“We believe that widespread adoption of risk prediction tests based on these findings during healthcare assessments will enable clinicians to intervene with lifestyle changes or treatments that can save lives,” said Alexander B. Niculescu III, M.D., Ph.D., professor of psychiatry and medical neuroscience at the IU School of Medicine and attending psychiatrist and research and development investigator at the Richard L. Roudebush Veterans Affairs Medical Center.
“We now have developed a better panel of biomarkers that are predictive across several psychiatric diagnoses. Combined with the apps, we have a broader spectrum predictor for suicidality,” Dr. Niculescu said. “In addition to reproducing and expanding our own previous work, we reproduce and expand other groups’ results in this burgeoning field.” (Source)
Facebook is reportedly getting in on A.I. mental health diagnosis as well by using pattern recognition to issue suicide alerts to local authorities.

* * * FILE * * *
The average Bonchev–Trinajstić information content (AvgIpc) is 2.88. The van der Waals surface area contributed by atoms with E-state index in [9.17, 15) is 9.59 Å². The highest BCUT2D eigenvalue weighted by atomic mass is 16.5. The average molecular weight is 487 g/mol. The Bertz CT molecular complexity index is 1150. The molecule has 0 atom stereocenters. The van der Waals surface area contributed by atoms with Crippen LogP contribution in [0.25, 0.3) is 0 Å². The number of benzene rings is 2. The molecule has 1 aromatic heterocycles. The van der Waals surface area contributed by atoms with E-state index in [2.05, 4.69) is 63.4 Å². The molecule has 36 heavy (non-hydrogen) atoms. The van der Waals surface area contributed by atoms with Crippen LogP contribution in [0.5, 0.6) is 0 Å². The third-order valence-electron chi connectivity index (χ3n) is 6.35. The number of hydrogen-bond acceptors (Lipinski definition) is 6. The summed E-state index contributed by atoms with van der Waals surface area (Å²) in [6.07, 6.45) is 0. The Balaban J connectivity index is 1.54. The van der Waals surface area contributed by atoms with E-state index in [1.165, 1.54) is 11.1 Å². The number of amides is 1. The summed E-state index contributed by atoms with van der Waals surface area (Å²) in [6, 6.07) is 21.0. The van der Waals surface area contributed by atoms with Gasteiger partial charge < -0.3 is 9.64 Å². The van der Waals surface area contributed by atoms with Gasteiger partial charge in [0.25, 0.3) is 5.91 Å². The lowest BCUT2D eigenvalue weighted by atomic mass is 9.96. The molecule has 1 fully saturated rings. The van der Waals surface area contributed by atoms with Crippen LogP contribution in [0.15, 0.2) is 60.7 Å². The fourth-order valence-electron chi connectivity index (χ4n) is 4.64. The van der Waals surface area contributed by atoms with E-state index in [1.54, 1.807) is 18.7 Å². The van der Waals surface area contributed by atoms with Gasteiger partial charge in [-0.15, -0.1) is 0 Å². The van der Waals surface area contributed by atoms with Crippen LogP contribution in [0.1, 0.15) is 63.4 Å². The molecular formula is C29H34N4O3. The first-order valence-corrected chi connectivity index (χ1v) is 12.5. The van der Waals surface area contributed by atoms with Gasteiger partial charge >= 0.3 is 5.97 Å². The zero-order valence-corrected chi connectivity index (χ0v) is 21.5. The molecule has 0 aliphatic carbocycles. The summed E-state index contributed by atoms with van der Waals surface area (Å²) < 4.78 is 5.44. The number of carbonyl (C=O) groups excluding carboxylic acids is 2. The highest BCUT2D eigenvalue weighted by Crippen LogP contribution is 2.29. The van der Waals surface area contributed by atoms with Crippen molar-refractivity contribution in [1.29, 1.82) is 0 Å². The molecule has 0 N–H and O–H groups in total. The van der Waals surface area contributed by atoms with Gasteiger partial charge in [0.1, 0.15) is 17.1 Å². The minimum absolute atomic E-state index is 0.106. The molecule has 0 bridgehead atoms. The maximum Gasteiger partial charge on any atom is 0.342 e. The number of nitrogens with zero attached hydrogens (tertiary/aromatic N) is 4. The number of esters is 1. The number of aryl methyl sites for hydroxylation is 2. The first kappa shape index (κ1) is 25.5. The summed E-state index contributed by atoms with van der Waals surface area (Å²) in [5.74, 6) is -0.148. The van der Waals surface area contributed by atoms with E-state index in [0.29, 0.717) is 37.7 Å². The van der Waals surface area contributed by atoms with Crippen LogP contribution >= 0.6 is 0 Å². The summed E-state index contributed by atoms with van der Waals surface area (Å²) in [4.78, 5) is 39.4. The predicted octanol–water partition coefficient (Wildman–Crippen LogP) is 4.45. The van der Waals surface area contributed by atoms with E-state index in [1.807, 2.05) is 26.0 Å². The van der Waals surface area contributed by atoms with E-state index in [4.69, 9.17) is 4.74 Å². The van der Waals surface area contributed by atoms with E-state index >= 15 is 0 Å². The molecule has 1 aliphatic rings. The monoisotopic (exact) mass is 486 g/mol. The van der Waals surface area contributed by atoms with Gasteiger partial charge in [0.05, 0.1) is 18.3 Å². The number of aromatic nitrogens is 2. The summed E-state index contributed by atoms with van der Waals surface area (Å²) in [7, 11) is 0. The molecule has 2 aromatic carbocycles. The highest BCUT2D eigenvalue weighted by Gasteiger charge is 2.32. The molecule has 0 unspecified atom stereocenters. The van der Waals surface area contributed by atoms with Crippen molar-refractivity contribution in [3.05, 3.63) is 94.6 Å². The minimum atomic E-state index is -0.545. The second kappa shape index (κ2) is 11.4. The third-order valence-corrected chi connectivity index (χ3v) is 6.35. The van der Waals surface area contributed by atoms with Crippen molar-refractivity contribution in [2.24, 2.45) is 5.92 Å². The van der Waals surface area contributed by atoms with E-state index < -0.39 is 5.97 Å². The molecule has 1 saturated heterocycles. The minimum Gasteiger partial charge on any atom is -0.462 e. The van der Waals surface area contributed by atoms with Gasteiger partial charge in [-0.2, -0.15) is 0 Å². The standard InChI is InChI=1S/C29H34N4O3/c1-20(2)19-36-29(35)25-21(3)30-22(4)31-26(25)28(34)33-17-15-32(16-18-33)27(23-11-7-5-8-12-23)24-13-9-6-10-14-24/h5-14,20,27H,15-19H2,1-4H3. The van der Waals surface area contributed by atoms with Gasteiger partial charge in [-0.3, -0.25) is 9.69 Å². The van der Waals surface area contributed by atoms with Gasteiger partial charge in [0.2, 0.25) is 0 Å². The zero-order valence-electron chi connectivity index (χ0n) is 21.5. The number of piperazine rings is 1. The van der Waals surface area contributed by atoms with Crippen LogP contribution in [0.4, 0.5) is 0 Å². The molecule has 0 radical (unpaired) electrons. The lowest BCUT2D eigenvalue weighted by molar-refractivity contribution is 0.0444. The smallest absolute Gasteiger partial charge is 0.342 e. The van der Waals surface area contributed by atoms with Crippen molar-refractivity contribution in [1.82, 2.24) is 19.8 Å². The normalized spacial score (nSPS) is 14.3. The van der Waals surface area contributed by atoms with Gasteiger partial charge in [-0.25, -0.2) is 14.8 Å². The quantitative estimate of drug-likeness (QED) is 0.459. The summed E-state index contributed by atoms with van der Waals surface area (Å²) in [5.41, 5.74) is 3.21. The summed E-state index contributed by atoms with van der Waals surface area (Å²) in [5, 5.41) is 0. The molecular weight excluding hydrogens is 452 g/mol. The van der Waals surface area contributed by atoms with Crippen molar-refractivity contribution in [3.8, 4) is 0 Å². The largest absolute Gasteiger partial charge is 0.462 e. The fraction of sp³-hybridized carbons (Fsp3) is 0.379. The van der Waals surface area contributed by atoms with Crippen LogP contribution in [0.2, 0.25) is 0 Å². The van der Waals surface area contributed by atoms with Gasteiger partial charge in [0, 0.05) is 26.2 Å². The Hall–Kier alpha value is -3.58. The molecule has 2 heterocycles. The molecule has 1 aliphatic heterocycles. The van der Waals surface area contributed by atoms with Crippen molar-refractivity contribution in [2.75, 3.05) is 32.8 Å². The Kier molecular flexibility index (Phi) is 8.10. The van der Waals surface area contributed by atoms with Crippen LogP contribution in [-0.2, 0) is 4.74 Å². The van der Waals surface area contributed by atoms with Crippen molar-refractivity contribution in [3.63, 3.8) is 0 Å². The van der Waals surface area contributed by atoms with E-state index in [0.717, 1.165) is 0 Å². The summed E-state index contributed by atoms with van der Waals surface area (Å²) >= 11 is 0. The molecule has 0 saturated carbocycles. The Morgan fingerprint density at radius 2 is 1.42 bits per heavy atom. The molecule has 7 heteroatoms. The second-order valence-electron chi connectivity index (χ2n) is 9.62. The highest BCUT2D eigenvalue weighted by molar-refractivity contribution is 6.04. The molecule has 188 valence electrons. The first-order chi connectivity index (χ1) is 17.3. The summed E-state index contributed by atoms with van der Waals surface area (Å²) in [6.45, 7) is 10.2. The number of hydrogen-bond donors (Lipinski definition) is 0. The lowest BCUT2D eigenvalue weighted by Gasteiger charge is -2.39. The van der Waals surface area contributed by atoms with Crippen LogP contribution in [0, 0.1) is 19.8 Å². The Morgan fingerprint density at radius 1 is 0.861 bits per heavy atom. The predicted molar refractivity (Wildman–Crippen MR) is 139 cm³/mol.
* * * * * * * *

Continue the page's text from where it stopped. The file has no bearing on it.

The FDA approved a digital pill that uses sensors to relay collected information to doctors so they know if a patient is taking their medicine. Even the New York Times referred to this as, “Biomedical Big Brother.”
The “potential” for Big Brother entering the health field comes from Big Tech providing surveillance systems directly to government (and, incidentally, forms the basis for textbook fascism).
The government, in effect, has become one big insurance company. So where it appears that Comcast’s vision is in the spirit of competition to provide lower prices and reap rewards for doing so, it is the government that decides which company gains access, which patients are eligible, if certain patients must be eligible to receive tracking and intervention, as well as exactly how money is ultimately made and spent. That is not a free market.
According to the CNBC report, Comcast still hasn’t ironed out the final details for when their new technology will be released and exactly how their products and potential partnerships will be rolled out, but there certainly are plenty of questions that need to be asked while there is still time to get satisfactory answers.
Nicholas West writes for Activist Post. Support us at Patreon for as little as $1 per month. Follow us on Minds, Steemit, SoMee, BitChute, Facebook and Twitter. Ready for solutions? Subscribe to our premium newsletter Counter Markets.